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Soft Rains – Ray Bradbury and Cold War Science-Fiction

Since its earliest beginnings, the science-fiction genre has been inextricably tied to concurrent trends in technology. Mary Shelley’s Frankenstein (1818) – often hailed as the first true science-fiction story – was developed in light of experiments by Luigi Galvani and Alessandro Volta in electrochemistry. In these experiments the muscles of deceased animals were briefly animated and made to move by electricity, giving Shelley the monstrous conceit of the reanimated corpse. Later pioneers of science-fiction-like Jules Verne produced many stories centring on voyages to exciting foreign worlds and locations – e.g., Journey to the Center of the Earth (1864), 20,000 Leagues Under the Sea (1869), and others – while the Age of colonial expansion boomed under the development of the steam-ship and the earliest attempted flights. What these works reflect is not only the technology that defined their respective eras but the parallel social anxieties that these inventions brought with them. Verne’s contemporary H. G. Wells produced one of science fiction’s foundational works, The War of the Worlds (1898), as an inversion of this colonial dynamic, imagining Earth in the place of the invaded (Link & Canavan, 2019). The central scientific and philosophical concerns of the 20th century stemmed from the Cold War (1947 – 1991) and the prospect of global nuclear war. This article will examine one such piece of short fiction to demonstrate how contemporary science fiction responded to these fears.

A nuclear bomb is tested in 1946
Figure 1: Nuclear testing at Bikini Atoll, Marshall Islands (Atomic Veterans Benefits Program, 1946).

The Cold War period in America represents one of fiction’s most fascinating relationships to scientific development. Science had not only advanced beyond anything imaginable in Verne or Shelley’s time but had by 1945 engendered the whole world with an unprecedented and existential anxiety: nuclear annihilation. 6th August 1945 saw the United States release the first atomic bomb on the Japanese city of Hiroshima, effectively ending the Second World War (1939 – 1945) three days later with a second attack on Nagasaki. Japan’s surrender was unconditional. The devastating impact of the incidents was an epochal event, bringing the world into the age of perennial paranoia. The Soviet Union frantically increased their push to replicate the same power, succeeding in August 1949 (Westad, 2017). This successful Soviet test confirmed the Cold War dynamic of two opposing forces capable of global destruction. The age of atomic paranoia had begun:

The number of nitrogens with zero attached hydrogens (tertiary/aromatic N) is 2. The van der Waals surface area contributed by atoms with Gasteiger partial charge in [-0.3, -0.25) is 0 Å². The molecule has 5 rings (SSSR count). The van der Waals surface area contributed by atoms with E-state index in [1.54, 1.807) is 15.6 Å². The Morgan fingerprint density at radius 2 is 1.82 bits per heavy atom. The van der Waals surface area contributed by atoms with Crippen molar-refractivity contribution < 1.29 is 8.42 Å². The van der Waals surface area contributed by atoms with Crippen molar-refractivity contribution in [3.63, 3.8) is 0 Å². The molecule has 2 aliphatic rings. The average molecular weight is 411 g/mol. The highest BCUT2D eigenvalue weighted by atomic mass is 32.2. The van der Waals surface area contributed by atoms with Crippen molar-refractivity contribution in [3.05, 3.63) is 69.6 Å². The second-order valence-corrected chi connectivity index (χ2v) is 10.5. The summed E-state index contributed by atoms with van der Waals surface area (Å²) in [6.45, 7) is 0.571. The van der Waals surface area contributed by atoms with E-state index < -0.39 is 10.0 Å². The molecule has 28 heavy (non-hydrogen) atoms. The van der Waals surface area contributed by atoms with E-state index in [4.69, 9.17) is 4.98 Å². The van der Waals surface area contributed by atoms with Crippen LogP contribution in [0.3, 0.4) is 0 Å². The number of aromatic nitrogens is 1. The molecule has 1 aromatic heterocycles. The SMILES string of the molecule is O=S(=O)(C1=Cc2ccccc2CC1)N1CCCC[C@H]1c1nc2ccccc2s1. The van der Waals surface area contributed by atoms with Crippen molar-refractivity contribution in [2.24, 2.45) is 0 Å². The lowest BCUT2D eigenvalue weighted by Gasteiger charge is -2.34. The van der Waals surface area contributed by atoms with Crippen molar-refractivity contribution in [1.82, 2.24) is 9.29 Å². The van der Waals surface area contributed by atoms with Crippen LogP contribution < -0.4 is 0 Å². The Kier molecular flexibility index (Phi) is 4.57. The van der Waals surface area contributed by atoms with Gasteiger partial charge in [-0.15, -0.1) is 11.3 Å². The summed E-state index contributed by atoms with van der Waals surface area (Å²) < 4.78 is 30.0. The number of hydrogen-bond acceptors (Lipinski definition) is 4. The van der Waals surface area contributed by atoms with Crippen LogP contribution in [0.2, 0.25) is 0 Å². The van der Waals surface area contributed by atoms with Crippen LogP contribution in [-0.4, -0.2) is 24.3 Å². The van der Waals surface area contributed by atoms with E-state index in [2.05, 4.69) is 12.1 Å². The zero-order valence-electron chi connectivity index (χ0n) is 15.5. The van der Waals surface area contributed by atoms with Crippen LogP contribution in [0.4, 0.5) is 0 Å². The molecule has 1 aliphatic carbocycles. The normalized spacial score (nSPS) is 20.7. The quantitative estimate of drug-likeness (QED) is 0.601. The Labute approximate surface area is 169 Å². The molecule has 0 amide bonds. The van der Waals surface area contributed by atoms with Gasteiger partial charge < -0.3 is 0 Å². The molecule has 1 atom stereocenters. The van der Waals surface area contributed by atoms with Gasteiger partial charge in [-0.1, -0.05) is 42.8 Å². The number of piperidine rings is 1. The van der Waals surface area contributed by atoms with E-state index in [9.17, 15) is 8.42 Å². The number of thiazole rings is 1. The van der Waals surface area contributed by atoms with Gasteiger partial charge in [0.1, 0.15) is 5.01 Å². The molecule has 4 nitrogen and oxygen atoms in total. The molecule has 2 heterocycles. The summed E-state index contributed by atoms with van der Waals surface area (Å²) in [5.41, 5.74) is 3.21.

“There is a historically specifiable twist which intensifies the anxiety. I mean, the trauma suffered by everyone in the middle of the 20th century when it became clear that, from now on to the end of human history, every person would spend his individual life under the threat not only of individual death, which is certain, but of something almost insupportable psychologically — collective incineration and extinction which could come at any time, virtually without warning” (Sontag, 1990, pp. 223-224).

This era instigated a boom in the production of science-fiction in the written word and especially in the ever-more-ubiquitous form of cinema (O’Donnell). There Will Come Soft Rains is a 1950 short story by American writer Ray Bradbury. Published only nine months after the USSR’s successful test, it is a story profoundly impacted by the nascent fears of worldwide nuclear destruction. In the year 2026, the story describes the automated robotic house of one family in Allendale, California which has continued to serve its non-existent human occupants after a nuclear war has wiped out the human population. Breakfast is served. Outstanding bills are announced. Well-timed sprinklers water the evaporated garden. The systematised comforts imagined for the affluent Americans of tomorrow roll out automatically, to the benefit of no one, against a backdrop of emptiness and eerie radioactive light.

Influential American Sci-Fi Writer Ray Bradbury